The Groveland Community Services district is reeling from a staff and board exodus, stemming from tensions among board members.
General Manager Gary Mello announced this week his plans to retire at the end of June, and GCSD board Director Joe Riley also submitted a letter of resignation this week.
Both cited problems dealing with the GCSD Board of Directors among their reasons for leaving.
Finance Manager Vicki West also retired last month, and a special meeting agenda for Wednesday included proposals to hire temporary, part-time accounting and finance personnel.
Since last June, when a ballot proposal for a special fire tax failed, director Herman Schaap bailed the board by letting his term expire, and director Roy Conley resigned.
Longtime fire chief Shane Warner resigned in August in the midst of an effort to reorganize his department to cut costs.
Riley said Wednesday that he resigned largely because of Mello’s decision to leave and dysfunction among the board, now composed of Virgil McVicker, Scott Wemmer, John Armstrong and Steve Perreira.
Perreira and McVicker have been critical of district spending and employee pay. Riley said that since the board changeover this year he has been rendered “just not effective” as a director.
Riley said he’s tried to support Mello in his efforts to create district efficiencies and to negotiate an impending state fine related to 2010 sewage spills at Pine Mountain Lake. He complained his fellow board members don’t support the same efforts. He also said district meetings have become increasingly chaotic, with directors shouting and disrupting business in what he describes as an “untenable” situation.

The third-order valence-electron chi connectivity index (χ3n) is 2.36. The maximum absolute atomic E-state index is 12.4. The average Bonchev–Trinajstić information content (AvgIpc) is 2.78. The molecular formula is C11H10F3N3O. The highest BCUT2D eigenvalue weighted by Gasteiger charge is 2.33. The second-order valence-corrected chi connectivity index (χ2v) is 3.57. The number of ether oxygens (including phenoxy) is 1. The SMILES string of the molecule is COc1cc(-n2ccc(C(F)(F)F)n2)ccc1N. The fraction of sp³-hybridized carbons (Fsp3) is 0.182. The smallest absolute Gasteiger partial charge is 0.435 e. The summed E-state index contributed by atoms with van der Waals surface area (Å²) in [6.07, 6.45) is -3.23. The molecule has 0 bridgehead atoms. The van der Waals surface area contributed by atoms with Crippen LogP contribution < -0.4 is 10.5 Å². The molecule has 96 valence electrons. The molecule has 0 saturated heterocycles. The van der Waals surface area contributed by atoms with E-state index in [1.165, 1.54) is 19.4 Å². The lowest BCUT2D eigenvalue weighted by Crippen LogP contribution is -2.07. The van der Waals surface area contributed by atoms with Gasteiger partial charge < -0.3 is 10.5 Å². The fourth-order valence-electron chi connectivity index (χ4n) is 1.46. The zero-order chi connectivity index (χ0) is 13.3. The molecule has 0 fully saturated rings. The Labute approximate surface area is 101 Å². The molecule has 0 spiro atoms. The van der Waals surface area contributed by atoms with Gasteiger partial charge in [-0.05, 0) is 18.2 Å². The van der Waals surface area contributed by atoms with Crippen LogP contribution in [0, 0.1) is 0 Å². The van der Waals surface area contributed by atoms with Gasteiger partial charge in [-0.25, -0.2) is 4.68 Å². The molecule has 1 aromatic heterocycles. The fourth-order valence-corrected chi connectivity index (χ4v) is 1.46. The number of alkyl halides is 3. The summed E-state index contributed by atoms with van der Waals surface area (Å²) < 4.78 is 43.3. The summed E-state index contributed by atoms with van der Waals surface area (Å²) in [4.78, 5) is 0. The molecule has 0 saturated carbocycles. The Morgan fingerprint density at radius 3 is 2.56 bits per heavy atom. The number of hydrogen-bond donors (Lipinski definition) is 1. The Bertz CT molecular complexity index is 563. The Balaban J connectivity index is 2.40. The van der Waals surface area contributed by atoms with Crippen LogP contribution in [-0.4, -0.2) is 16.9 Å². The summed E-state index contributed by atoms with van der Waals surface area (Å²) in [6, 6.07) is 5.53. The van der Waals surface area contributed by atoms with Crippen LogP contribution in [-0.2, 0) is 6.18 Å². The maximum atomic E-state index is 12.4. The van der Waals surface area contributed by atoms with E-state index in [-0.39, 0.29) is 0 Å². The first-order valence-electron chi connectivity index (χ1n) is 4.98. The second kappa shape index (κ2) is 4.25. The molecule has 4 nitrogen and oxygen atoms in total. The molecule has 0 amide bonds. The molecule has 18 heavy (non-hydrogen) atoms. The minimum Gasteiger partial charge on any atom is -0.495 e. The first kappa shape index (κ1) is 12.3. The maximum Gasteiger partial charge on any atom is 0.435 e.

He noted a county sheriff’s deputy was called out to at least one meeting this year, though no arrests were made.
“Do I need to put up with this crap?” Riley asked. “I did for a long time because I’m in the community and plan to be here a long time.”
Mello also pointed to the board when asked Wednesday why he decided to leave the district. He said most of the current directors didn’t hire him in 2011, and he said he has essentially been cut out of many day-to-day decisions in recent months.
“The general manager is not supposed to be micro-managed, and either is any of the staff,” he said. “I am being micro-managed to death.”
West could not be reached in time for this story, though Mello said he believes the board influenced her decision.
Mello’s departure comes as he negotiates a possible settlement with the state Water Quality Control Board over a pair of sewage spills in 2010 and 2011 and the district’s failure to adequately report them. The district faces a fine for as much as $1 million, though the two parties have been working on a possible settlement.
Mello said he hopes the issue with the water board is resolved by the end of the month.
Both Mello and West’s positions were the subject of a 2012 Tuolumne County Civil Grand Jury report that criticized the district for their salaries. The report criticized Mello’s nearly $220,000 and West’s roughly $130,000 in salaries and benefits as excessive.
A staff response to the report signed by Mello in August objected to the findings and stated that he works as both the district manager and engineer, and also said West’s former position encompasses several responsibilities. A December response to the grand jury report from the district board, signed by Perreira, agreed that salaries should be reduced, though cited contract issues as complicating factors.
Perreira did not return a message Wednesday for comment.